Hello! Love the recipe. About the dry milk powder: Is this instant powdered milk, such as what you get from a grocery story, or dry milk powder, such as what you get from an LDS cannery or online?

~~Mrs. Blessed

2 Emily April 4, 2011 at 11:03 pm

I’ve heard of people putting the dough on sticks and cooking it over the fire that way. Has anyone tried that; if so, did it work?

3 Will Littell April 4, 2011 at 11:17 pm

@ Emily- I have tried that method, and it turned out awesome for cooking dough on a stick. Watched someone make Bannock bread in hunting camp a few years back, tasted great. Good article.

4 Ian Birnbaum April 4, 2011 at 11:19 pm

Good timing! I’m going camping this weekend, and damn if I’m not planning on making some bannock while I’m out.

5 Tungson April 4, 2011 at 11:19 pm

@ Emily

Sorry I don’t have any tips on how to do it, but I remember having bannock cooked for me on a stick with my scout troop when I was young. I would imagine you just need a thick batter. (and some blue berry Jam, mmm…)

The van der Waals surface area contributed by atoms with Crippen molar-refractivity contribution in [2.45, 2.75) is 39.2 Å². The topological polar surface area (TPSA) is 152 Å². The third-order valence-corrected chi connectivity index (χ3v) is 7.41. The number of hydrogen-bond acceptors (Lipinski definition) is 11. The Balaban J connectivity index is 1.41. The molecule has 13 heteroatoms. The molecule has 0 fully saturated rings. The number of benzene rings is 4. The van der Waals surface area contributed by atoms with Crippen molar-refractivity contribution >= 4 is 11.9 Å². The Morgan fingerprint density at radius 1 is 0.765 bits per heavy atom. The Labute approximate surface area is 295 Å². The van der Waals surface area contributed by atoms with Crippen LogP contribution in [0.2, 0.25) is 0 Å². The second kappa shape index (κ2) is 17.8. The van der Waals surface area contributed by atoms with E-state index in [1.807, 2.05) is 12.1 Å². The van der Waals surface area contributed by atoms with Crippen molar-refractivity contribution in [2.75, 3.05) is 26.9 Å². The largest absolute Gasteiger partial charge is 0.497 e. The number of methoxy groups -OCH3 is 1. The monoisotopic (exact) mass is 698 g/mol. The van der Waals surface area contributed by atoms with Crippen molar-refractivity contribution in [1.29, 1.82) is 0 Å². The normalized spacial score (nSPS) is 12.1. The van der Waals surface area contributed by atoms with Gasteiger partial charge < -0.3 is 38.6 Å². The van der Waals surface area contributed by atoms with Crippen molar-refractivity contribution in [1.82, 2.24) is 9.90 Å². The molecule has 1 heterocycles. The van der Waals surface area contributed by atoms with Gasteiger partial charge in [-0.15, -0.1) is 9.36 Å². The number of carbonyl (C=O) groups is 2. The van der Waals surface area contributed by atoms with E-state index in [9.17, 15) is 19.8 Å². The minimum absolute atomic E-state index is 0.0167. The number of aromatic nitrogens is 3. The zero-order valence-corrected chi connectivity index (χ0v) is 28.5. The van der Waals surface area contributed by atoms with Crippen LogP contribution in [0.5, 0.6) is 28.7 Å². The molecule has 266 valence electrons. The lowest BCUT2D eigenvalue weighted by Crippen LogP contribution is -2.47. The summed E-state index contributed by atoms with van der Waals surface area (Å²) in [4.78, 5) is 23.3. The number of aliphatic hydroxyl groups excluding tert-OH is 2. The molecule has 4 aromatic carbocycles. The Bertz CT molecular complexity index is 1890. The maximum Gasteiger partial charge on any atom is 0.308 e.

Great article BTW

6 Owen April 5, 2011 at 2:07 am

Some additional add on extras….

1) Bread on a stick = damper, a VERY big Australian bush favorite.

2) You don’t have to be all that fast with the mixing, but you have to be gentle. While some of the gas generation starts to take place immediately, it is typically very little since heat is required for the chemical reaction to truly kick in. But if you use double-acting baking powder then you do get immediate gas action.

3) If you have a true dutch oven with a cast iron lid, then you can also put coals right on to the lid to get heat from both sides at once. You’ll need a hook or something to take the lid off later though.

4) You can throw dried fruit into the mix too for a taste sensation….

7 Darren April 5, 2011 at 8:09 am

Good suggestions! I usually don’t mix in dried fruit for one simple reason: I hate dried fruit in bread. I bet craisins would be good, though.

Mrs. Blessed, the powdered milk can be either, I’ve done both and it seems to work fine, so go with the cheap stuff.

It’s fun to wrap it around a stick. Make sure the stick is not poison ivy.

P.S. Remember Bannockburn? Anyone know why it was called that?

8 homeschoolmom April 5, 2011 at 8:44 am

while in the Canadian Rockies backpacking, we made bannock every day. Brought along some squeeze pizza sauce and pepperoni- viola! bannock pizza!

9 Baradoch April 5, 2011 at 10:03 am

Wow, this brings back memories! Bannock on a stick is the best — nice woodsy taste. Hm, bannock burn? Don’t know.

10 The Scot April 5, 2011 at 11:08 am

Bannockburn is named after Bannock Burn, a small stream near the city. It’s a Scottish city, and as referenced in the article, the word comes from the Scots.

11 tim_lebsack April 5, 2011 at 11:37 am